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Rétrospective 1940-1953

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Album Review

In 2005, Saga Jazz released a 62-track anthology of Charlie Parker recordings under the title Retrospective 1940-1953. It's a good strong shot of vintage bop, but like so many compilations it suffers slightly from chronologic scrambling. That wouldn't even be worth mentioning were it not for the inclusion of a handful of Bird's early pre-bop recordings. The oldest material, which happens to be the earliest known recording of Charlie Parker, shows up on track 24; "Honeysuckle Rose/Body & Soul" was recorded in Kansas City, KS on May 11, 1940. Placing this chestnut more than one-third of the way into an almost chronological collection is incongruous and will not assist anyone who is trying to savor the man's artistic development over a stated span of thirteen years. That, after all, is what chronologies (and historic jazz collections) are for. The next-to-oldest recordings appear closer to where one would expect them to be — at the very beginning of the collection. "Swingmatism" and the "Hootie Blues" were recorded for the Decca label in Dallas, TX on April 30, 1941 by Jay McShann & His Orchestra. Something like a chronological progression does manage to materialize, more or less, and when Bird isn't leading his own groups he is heard sitting in with bands led by Red Norvo, Slim Gaillard, and Dizzy Gillespie. While it's very nice to know that these great recordings continue to circulate, it's a damned shame they didn't place the titles in chronological sequence, for Charlie Parker's progress occurred swiftly and very dramatically and there's nothing quite like hearing him evolve, session by session and note by note.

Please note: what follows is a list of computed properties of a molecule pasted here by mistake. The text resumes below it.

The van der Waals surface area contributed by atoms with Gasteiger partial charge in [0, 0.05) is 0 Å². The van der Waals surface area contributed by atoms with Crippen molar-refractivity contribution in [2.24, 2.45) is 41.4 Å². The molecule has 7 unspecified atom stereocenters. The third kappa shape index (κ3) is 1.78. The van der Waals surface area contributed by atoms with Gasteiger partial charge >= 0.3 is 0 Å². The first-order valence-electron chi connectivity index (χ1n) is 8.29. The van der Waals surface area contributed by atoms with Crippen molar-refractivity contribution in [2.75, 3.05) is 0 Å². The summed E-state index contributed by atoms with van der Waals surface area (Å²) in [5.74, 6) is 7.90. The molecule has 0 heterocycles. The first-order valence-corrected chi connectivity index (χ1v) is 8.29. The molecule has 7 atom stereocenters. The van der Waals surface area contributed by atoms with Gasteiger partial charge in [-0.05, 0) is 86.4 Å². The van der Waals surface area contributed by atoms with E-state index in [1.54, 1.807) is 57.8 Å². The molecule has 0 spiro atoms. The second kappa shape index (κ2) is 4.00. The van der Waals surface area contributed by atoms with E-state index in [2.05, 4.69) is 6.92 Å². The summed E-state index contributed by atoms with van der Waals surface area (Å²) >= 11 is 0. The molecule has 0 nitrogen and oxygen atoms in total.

Born: 29 August 1920 in Kansas City, KS

Genre: Jazz

Years Active: '30s, '40s, '50s

One of a handful of musicians who can be said to have permanently changed jazz, Charlie Parker was arguably the greatest saxophonist of all time. He could play remarkably fast lines that, if slowed down to half speed, would reveal that every note made sense. "Bird," along with his contemporaries Dizzy Gillespie and Bud Powell, is considered a founder of bebop; in reality he was an intuitive player who simply was expressing himself. Rather than basing his improvisations closely on the melody as was...
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